Klaw: Yep, still has that upside. Hoping he doesn’t get pulled from the AFL as Paulino was.

Kim: Obviously Taijuan Walker can’t be expected to throw three hit shutouts from here on out, but are you more bullish on him after his new mechanical tweaks? Assuming he doesn’t revert back, that is.
Klaw: I mentioned it on the BBTN podcast this morning – the guy has had so many mechanical tweaks over the last four years that I’m quite skeptical of each new story about them. And his problems were more than just mechanical, but how the mechanical changes he made in the past took away his breaking ball. Let’s see him do it for more than a couple of starts.

RK: I know you weren’t a believer in Segura at the time of the trade. Has this year changed that? I don’tknow what to make of him. How do you see him moving forward?
Klaw: It’s been very fluky – career-high BABIP, power spike mostly park-driven (and Rockies-pitching-driven). I could see an average regular there going forward, if you think some of the BABIP jump is real, but I think they’d do well to shop him this winter as his value’s unlikely to rise in the two years left before he reaches free agency.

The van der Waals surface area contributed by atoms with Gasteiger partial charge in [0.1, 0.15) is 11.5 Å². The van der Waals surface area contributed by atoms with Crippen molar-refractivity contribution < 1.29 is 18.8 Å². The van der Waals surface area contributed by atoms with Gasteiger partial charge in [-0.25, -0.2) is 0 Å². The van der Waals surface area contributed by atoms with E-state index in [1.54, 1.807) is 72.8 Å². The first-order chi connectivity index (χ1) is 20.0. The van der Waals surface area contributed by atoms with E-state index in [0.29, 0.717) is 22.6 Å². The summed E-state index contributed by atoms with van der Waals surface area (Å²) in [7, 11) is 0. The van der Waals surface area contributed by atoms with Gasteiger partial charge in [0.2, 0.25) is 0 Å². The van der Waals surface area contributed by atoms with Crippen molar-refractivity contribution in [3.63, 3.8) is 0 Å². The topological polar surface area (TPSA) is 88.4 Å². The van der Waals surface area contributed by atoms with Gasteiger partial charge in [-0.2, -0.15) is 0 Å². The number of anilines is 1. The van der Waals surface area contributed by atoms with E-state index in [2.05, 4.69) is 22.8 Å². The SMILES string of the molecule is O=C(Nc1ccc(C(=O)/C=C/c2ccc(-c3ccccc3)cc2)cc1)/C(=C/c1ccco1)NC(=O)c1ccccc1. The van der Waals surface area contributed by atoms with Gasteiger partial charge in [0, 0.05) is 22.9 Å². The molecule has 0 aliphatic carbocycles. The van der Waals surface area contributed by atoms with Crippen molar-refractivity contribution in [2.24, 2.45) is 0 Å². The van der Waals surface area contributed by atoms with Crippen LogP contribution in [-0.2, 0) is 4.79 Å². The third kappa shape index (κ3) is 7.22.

Nick: Any thoughts on 2017 college bats other than Kendall? IIRC, you aren’t too high on JJ Schwarz. Pretty weak crop this year it seems barring a breakout or too this spring.
Klaw: I am high on Schwarz; we just need to see him catch at some point. It’s a weak college bat crop and it’s weak all over at shortstop.

Vance: Name one thing that you like that is widely popular, is American, and is not a burger.
Klaw: Disney.

Nick: Nick Williams walked in 3.6% of his PAs this year. Good for an .287 OBP. This is all while hitting .258 with a .325 BABIP and only a .169 ISO. Is my concern justified?
Klaw: He was in my list of prospects who disappointed this year for this very reason. Remember how people claimed he’d figured it out last May when he drew 16 walks in 136 PA? Since then: 32 BB in 825 PA, 3.8%.